ABSTRACT This paper presents the application of a continuous-flow, mesophilic (35°C), plug-flow digester to cometabolic degradation of toluene by an anaerobic microbial consortium in the presence of conventional pollutants serving as the major carbon and energy sources. In contrast to conventional practice, digester contents were not mixed. Reactor effluents were recirculated to the influent end at a rate of 20 vol. percent of the influent flow rate. The anaerobic digester was charged with 50 mg/l of toluene. The total COD (chemical oxygen demand) concentration of the mixed, non-hazardous carbon sources was 11,000 mg/l. Experimental results showed that anaerobic digestion occurring in a plug-flow reactor can simultaneously stabilize and detoxify conventional and hazardous wastes with the production of a methane-rich (up to 80 mol% methane) fuel gas. The observed gas yield of 0.36 ± 0.01 SCM/kg VS added was higher than that of conventional, complete-mix digesters under similar operating conditions of hydraulic retention time (HRT) and organic loading rate (OLR). Toluene did not inhibit anaerobic biogasification of non-hazardous substrates. A toluene degradation efficiency of 95% and a total COD reduction of 96% were observed at an HRT of 13 days and an OLR of 0.81 kgCOD/m3-day. Digester effluents contained about 2 mg/l of toluene under these operating conditions. Toluene released to the reactor head gas was about 1.4% of the toluene introduced into the anaerobic reactor. The small concentration of toluene in the gas-phase would not be a problem if the digester gas were subjected to high-temperature combustion. A simple model based on the Monod growth-kinetic equation was developed to describe cometabolic toluene-degradation profiles in the plug-flow digester. The kinetic parameters of half-velocity constant (Ks) and the maximum toluene utilization rate per unit culture volume (C) were estimated by nonlinear regression analysis of steady-state toluene concentration profiles in the reactor liquid phase. Values of Ks and C were 12.2 mg/l and 6.2 mg/l-day, respectively. This research showed that a simple, plug-flow anaerobic digester gasified solid and liquid wastes with simultaneous destruction of toluene at efficiencies higher than 95%. There was no evidence of inhibition of the anaerobic digestion process by 50 mg/l of toluene. The reactor produced up to a 80-mol% methane-content product gas.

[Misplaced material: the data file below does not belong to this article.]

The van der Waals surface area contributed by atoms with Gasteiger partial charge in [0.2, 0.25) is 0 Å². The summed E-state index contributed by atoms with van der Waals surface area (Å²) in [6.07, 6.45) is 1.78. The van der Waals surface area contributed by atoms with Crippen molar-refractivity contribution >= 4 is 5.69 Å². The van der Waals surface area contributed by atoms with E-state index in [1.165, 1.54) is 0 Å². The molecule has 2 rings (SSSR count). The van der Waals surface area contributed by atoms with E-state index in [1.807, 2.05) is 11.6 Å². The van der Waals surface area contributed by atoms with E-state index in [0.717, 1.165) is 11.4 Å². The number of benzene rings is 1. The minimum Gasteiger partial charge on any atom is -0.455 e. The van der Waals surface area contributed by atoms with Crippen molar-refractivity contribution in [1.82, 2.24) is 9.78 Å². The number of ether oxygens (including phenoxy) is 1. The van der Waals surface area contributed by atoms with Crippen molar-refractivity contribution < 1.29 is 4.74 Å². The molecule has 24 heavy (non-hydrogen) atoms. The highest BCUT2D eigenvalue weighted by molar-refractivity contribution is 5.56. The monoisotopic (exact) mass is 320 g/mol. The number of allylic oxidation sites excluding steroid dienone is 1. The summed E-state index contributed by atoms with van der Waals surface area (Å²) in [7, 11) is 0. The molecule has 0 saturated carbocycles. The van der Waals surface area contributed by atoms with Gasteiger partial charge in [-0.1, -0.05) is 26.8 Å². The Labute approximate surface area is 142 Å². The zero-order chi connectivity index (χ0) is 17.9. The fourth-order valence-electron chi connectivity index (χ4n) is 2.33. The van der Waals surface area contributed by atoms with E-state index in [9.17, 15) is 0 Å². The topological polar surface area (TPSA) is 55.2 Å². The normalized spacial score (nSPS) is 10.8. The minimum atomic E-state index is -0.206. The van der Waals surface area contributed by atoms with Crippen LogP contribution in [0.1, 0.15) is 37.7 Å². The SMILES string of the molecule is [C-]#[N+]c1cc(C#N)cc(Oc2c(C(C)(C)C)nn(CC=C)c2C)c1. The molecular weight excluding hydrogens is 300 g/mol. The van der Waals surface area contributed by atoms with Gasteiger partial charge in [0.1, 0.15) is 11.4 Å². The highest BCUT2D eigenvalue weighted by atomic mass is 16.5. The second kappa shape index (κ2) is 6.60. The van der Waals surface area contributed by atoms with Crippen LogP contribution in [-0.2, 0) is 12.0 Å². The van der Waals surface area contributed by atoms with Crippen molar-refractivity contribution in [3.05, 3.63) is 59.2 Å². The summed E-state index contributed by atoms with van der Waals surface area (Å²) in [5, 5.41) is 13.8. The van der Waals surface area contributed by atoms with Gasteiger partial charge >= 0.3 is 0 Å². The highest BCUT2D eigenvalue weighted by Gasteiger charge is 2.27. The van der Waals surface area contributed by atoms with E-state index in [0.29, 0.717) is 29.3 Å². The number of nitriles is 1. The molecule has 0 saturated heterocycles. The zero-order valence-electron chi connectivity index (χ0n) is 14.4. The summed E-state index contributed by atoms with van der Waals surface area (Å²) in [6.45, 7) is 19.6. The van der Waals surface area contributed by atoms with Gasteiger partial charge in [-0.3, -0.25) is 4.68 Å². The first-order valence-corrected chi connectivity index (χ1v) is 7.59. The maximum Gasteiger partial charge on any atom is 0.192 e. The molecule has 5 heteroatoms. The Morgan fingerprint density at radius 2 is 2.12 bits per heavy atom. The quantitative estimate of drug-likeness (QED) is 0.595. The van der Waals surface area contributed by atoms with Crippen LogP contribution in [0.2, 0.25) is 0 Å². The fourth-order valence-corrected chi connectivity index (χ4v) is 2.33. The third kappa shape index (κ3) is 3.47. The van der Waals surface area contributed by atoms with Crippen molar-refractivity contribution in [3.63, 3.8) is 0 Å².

KEYWORDS: anaerobic, biodegradation, kinetics, plug-flow, toluene
This paper is from the Proceedings of the HSRC/WERC Joint Conference on the Environment, May 1996, published in hard copy and on the Web by the Great Plains/Rocky Mountain Hazardous Substance Research Center.
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